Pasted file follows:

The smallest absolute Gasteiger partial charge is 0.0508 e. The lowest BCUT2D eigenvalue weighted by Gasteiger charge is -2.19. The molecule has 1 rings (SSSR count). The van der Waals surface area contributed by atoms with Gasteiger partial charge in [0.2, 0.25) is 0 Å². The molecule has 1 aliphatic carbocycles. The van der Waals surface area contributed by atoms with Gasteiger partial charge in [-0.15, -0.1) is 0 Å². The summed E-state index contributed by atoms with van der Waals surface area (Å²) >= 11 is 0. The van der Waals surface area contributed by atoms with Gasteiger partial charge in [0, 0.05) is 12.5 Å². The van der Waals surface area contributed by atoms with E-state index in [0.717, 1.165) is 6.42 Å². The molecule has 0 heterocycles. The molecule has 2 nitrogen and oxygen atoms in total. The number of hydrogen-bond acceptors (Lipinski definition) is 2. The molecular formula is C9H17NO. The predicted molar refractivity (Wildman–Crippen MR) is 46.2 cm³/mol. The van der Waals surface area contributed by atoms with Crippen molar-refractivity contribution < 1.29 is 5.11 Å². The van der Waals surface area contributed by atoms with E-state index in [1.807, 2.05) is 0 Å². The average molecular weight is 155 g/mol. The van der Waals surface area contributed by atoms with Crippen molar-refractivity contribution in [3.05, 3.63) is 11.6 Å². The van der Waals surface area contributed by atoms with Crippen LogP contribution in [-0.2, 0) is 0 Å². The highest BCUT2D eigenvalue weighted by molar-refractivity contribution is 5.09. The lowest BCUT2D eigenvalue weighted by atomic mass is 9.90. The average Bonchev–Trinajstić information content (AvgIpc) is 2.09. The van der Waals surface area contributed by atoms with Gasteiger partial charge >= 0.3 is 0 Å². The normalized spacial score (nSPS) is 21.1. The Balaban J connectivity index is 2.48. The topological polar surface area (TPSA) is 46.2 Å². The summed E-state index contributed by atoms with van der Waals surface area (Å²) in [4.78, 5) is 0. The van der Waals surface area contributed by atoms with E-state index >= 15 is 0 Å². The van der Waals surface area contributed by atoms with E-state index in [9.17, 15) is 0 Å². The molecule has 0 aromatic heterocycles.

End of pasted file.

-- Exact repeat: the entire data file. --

The smallest absolute Gasteiger partial charge is 0.0508 e. The lowest BCUT2D eigenvalue weighted by Gasteiger charge is -2.19. The molecule has 1 rings (SSSR count). The van der Waals surface area contributed by atoms with Gasteiger partial charge in [0.2, 0.25) is 0 Å². The molecule has 1 aliphatic carbocycles. The van der Waals surface area contributed by atoms with Gasteiger partial charge in [-0.15, -0.1) is 0 Å². The summed E-state index contributed by atoms with van der Waals surface area (Å²) >= 11 is 0. The van der Waals surface area contributed by atoms with Gasteiger partial charge in [0, 0.05) is 12.5 Å². The van der Waals surface area contributed by atoms with E-state index in [0.717, 1.165) is 6.42 Å². The molecule has 0 heterocycles. The molecule has 2 nitrogen and oxygen atoms in total. The number of hydrogen-bond acceptors (Lipinski definition) is 2. The molecular formula is C9H17NO. The predicted molar refractivity (Wildman–Crippen MR) is 46.2 cm³/mol. The van der Waals surface area contributed by atoms with Crippen molar-refractivity contribution < 1.29 is 5.11 Å². The van der Waals surface area contributed by atoms with E-state index in [1.807, 2.05) is 0 Å². The average molecular weight is 155 g/mol. The van der Waals surface area contributed by atoms with Crippen molar-refractivity contribution in [3.05, 3.63) is 11.6 Å². The van der Waals surface area contributed by atoms with Crippen LogP contribution in [-0.2, 0) is 0 Å². The highest BCUT2D eigenvalue weighted by molar-refractivity contribution is 5.09. The lowest BCUT2D eigenvalue weighted by atomic mass is 9.90. The average Bonchev–Trinajstić information content (AvgIpc) is 2.09. The van der Waals surface area contributed by atoms with Gasteiger partial charge >= 0.3 is 0 Å². The normalized spacial score (nSPS) is 21.1. The Balaban J connectivity index is 2.48. The topological polar surface area (TPSA) is 46.2 Å². The summed E-state index contributed by atoms with van der Waals surface area (Å²) in [4.78, 5) is 0. The van der Waals surface area contributed by atoms with E-state index >= 15 is 0 Å². The van der Waals surface area contributed by atoms with E-state index in [9.17, 15) is 0 Å². The molecule has 0 aromatic heterocycles.